I printed the Driving-Bracket (the most complicated part xD) last night - took 3 hours, not too bad - I'm worried about quality though as there seems to be a bit of delamination (this is my fault for not dialing in the right settings for the print) - BUT it will let me see how much slop I'll have to deal with, and in which directions.

I actually like the idea of this T-bearing block (wait, is it considered a bearing? Huh... It will look kinda like a T-bolt but with space for nuts on either end so it can attach to the leadscrew, and have a hole in the centre to accommodate the drive rod) - despite having an extra part (the bearing) it's actually a simpler design, and means I can drop the two stiffening rods (weld rods) I added for support, which means I don't have to be quite so concerned about the precision of the holes drilled in the driving rod.

So, I think I'll go with that idea - thanks for the suggestion/input!

--EDIT--
Just had a thought - it may also be possible to redesign this contraption to use a rubber drive belt (instead of a rigid clamp) so that it can fit on any lens. Hrm - I'll need to investigate that for the next version after I get the 3D printed prototype working!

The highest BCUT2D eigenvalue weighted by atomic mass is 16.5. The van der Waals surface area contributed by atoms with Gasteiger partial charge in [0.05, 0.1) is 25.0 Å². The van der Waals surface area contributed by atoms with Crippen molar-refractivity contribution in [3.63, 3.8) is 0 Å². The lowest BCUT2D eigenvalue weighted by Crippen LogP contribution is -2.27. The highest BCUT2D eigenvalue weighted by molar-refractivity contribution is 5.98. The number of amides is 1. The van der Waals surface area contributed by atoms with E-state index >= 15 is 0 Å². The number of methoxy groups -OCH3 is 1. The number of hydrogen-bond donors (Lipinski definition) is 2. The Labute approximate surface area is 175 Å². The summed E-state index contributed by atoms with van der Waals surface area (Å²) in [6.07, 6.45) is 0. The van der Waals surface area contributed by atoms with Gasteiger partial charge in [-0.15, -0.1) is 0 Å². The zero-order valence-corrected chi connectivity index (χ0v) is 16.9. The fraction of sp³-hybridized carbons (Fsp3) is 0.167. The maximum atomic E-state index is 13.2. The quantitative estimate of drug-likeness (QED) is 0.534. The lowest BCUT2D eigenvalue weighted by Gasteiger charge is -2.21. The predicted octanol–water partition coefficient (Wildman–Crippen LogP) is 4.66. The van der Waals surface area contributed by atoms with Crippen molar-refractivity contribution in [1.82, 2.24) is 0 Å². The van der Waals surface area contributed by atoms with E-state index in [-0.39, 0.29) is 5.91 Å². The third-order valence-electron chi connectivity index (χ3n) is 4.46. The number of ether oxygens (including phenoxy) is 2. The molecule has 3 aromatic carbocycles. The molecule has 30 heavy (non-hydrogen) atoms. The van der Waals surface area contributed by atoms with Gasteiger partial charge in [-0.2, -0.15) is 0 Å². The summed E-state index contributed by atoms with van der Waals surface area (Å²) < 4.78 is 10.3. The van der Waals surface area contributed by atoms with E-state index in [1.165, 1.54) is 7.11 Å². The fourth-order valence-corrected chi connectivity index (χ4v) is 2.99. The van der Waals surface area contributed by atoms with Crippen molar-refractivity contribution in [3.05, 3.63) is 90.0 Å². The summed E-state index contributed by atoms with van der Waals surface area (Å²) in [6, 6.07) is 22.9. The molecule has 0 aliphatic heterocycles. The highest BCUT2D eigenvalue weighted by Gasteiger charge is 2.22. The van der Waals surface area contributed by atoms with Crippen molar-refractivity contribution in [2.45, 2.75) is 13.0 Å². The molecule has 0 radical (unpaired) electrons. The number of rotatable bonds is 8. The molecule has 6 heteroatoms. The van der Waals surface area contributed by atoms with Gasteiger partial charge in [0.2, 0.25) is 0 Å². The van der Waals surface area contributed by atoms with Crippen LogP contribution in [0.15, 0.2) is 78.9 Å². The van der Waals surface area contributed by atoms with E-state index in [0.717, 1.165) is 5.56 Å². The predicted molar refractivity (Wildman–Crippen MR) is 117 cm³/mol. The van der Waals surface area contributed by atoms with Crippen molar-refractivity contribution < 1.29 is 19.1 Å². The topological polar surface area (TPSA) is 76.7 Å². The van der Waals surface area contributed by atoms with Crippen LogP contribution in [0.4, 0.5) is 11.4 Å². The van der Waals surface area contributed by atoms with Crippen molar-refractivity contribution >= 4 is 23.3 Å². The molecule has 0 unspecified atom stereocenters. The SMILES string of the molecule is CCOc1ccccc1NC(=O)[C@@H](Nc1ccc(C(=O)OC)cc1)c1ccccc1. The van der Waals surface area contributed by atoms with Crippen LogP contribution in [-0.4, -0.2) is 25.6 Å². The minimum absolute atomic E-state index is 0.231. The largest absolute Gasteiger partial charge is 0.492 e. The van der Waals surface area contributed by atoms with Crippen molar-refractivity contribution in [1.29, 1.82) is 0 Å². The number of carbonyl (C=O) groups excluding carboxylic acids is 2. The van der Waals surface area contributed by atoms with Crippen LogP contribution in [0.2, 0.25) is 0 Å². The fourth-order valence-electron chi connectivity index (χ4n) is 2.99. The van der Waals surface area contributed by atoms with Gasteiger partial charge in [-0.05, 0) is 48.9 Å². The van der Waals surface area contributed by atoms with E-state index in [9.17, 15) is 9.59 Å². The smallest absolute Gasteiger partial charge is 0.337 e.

I'm currently in the process of adding the modifications you suggested/inspired

Last edited by cprobertson1; 01-25-2019 at 02:41 AM.
01-26-2019, 04:38 AM - 1 Like   #6
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Yup! - very slight slop as we expected - but surprisingly, very little in the up-down direction - the rod, being pressed against the bed, struggles to move on that axis - yet it slides smoothly to either end of the bed with very little effort.

Definitely going to migrate the design over to the T-slot style I think - that should arrest the movement in all directions, while also reducing the exposure of the leadscrew, meaning it will need less oiling (and be less prone to dust/dirt buildup).

As a side note - holy canole - was that difficult to print! It took six attempts! First I had delamination problems, the next four failed due to curling corners (as the print cools, it contracts and tries to curl up - causing corners to peel off the print bed), and the fifth popped off the bed entirely, leaving me with a blob of plastic! Sheesh!

I've got the settings nailed down now - I've also got the print time down to 1-1.5 hours per part - so we should have it done before monday... only a few days late! This was meant to be a quick and easy project!
01-29-2019, 12:43 AM - 3 Likes   #7
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There we go - that's it finally built - just need to build a support for the bottom (there is a mount for a second tripod on the driver-ring.

Seems to work exceptionally well - at least for macro work - I took a few random macro shots of things in the livingroom and I was thoroughly impressed with it actually!